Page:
What does your SAT score mean for your ability to pay off a car loan?
What does your Facebook feed say about your chances of landing a mortgage?
And, what does your propensity for snacking on road trips mean for your credit score?
The answers: More than you think. That concerns us here at Burns Funding, where the amount of funding and interest rate we can secure for applicants frequently depends on credit scores.
Traditional credit scoring is based on a person’s demonstrated ability to take on debt and pay it off. But with the dawn of larger data pools and access to more sophisticated modeling programs, lenders and credit agencies are taking more nonfinancial factors into rating creditworthiness, particularly those without an extensive credit history. This group tends to include vulnerable populations who are often more susceptible to predatory lending practices.
The problem is the systems developing these alternative scores can be like a black box, according to University of Georgia financial regulation researcher Lindsay Sain Jones. With the pool of personal data available growing, Jones argues that it’s time to take a second look at how the American credit scoring system works and is regulated.
“While use of alternative credit data is touted as a means to broaden access to credit—an admirable goal—its use has, at times, resulted in disproportionately negative impacts on borrowers in protected classes and allowed for precision marketing of predatory loans to vulnerable borrowers,” said Jones, an attorney and assistant professor of legal studies at the UGA Terry College of Business.
Jones and Janine Hiller of Virginia Tech, also an academic, believe that Congress should institute new regulations to prevent alternative credit scoring services from abusing consumer data in the nation’s credit reporting system.
Gaps in credit reporting regulations
New alternative credit scoring systems present challenges not covered by the Fair Credit Reporting Act or the Equal Credit Opportunity Act. These rules allow consumers access to the data that affects their credit score and prevent discrimination against borrowers based on race or gender. However, they do not directly apply to certain alternative credit data and leave many Americans unable to access the credit system.
Focused on the intersection of emerging financial technology and regulation, Jones examines how the existing regulations, such as those governing credit reporting, impact markets and consumers.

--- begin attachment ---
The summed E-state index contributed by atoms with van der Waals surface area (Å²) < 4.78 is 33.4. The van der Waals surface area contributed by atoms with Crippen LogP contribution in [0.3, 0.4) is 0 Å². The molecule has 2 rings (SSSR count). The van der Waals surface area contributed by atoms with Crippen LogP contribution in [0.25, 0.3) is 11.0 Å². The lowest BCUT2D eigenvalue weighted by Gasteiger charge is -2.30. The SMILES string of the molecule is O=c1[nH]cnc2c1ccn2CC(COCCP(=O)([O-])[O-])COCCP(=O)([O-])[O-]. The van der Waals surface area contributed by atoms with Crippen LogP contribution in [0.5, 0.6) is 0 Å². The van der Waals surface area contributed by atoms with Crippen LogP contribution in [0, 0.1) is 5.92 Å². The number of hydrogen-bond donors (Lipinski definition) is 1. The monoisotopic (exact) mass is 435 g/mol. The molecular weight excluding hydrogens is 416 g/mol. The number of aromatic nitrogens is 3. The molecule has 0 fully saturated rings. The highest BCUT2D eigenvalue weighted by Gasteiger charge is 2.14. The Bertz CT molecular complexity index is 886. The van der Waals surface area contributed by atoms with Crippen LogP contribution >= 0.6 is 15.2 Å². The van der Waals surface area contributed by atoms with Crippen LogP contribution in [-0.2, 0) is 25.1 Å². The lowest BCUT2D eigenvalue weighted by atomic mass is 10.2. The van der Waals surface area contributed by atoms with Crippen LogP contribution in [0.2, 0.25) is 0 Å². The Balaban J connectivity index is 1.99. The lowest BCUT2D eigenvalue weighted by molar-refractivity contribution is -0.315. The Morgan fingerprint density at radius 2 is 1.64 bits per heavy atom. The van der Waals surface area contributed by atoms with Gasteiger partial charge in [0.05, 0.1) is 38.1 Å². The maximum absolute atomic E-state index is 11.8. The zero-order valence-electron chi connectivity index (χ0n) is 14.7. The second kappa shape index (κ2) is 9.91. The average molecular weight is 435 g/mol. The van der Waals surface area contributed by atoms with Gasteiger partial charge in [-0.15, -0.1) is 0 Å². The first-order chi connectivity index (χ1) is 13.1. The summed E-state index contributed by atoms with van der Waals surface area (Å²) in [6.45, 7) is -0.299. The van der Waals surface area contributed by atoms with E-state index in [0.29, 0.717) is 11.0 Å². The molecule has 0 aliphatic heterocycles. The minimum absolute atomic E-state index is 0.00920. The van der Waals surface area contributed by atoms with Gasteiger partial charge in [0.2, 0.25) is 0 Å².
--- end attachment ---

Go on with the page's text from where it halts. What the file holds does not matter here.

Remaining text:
Jones and Hiller argue further regulation of financial reporting entities — both large credit bureaus and new data collectors — is needed in the same way gas, electric and water providers regulated their services. They argue participation in the credit system has become as necessary as having a phone or electricity.
How alternative credit scoring works
While companies developing alternative credit reporting services argue their products give underserved populations access to these vital services, the opaque nature of their operations makes them ripe for abusive lending practices, Jones argues.
With new products, borrowers don’t know what information is used for calculating the score, so they can’t contest erroneous information.
Some credit scoring agencies offer consumers a “credit boost” in exchange for access to their utility or rental payment histories. But there are few regulations on what agencies can do with this information and how long they can keep it, Jones said.
“So, as an applicant, you’ve technically given them permission to do this, but you’re in a vulnerable position,” she said. “Your loan has been denied. You still need the loan. So, you give them all of your data, and you may gain as little as a single point on your credit score or none at all. You may or may not have a better chance of getting your loan, and what they do with that data is all in the fine print.”
Other times lenders scrape information from public records or social media accounts to build a credit profile without borrowers’ knowledge.
“There’s also fringe alternative data that companies gather without your permission,” said Jones. “There are companies that specialize in pulling data from online sources — your LinkedIn and Facebook profiles — and feed into their credit model.”
This can include purchase history, where and when a person applied for a loan, student history, employment history and social media information.
In this case, borrowers don’t know what criteria they are evaluated on and don’t have a way to contest inaccurate information.
“There’s no appeals process,” she said. “With your traditional credit score, you can appeal inaccurate information. Say you had a credit card with Bank of America, and your report says that you had a charge off. If you didn’t, there’s a process for appealing that error set up by the Fair Credit Reporting Act. They have to address your concerns.”
There’s no way to appeal if the lender doesn’t like how often you travel or buy clothes, she said.
Protecting vulnerable consumers
Jones and Hiller are also concerned that much of the lifestyle-related data points lenders correlate with creditworthiness can connect to race, gender, age, socioeconomic status, a person’s ZIP code or where they attended college. Successfully challenging this kind of disparate impact under the ECOA is nearly impossible.
One agency pulled information on how often people pay for gas at the pump versus paying inside the store. People who paid at the pump were deemed more creditworthy.
“There are all kinds of factors that can be correlated with creditworthiness, but that doesn’t mean they should be used,” Jones said.
Jones argues there is a need to expand access to lending markets, but access should come with the same protections applied to traditional credit data.
“Where do you draw that line?” she said. “Are you opening up new credit opportunities for people, or are you preying upon vulnerable people?”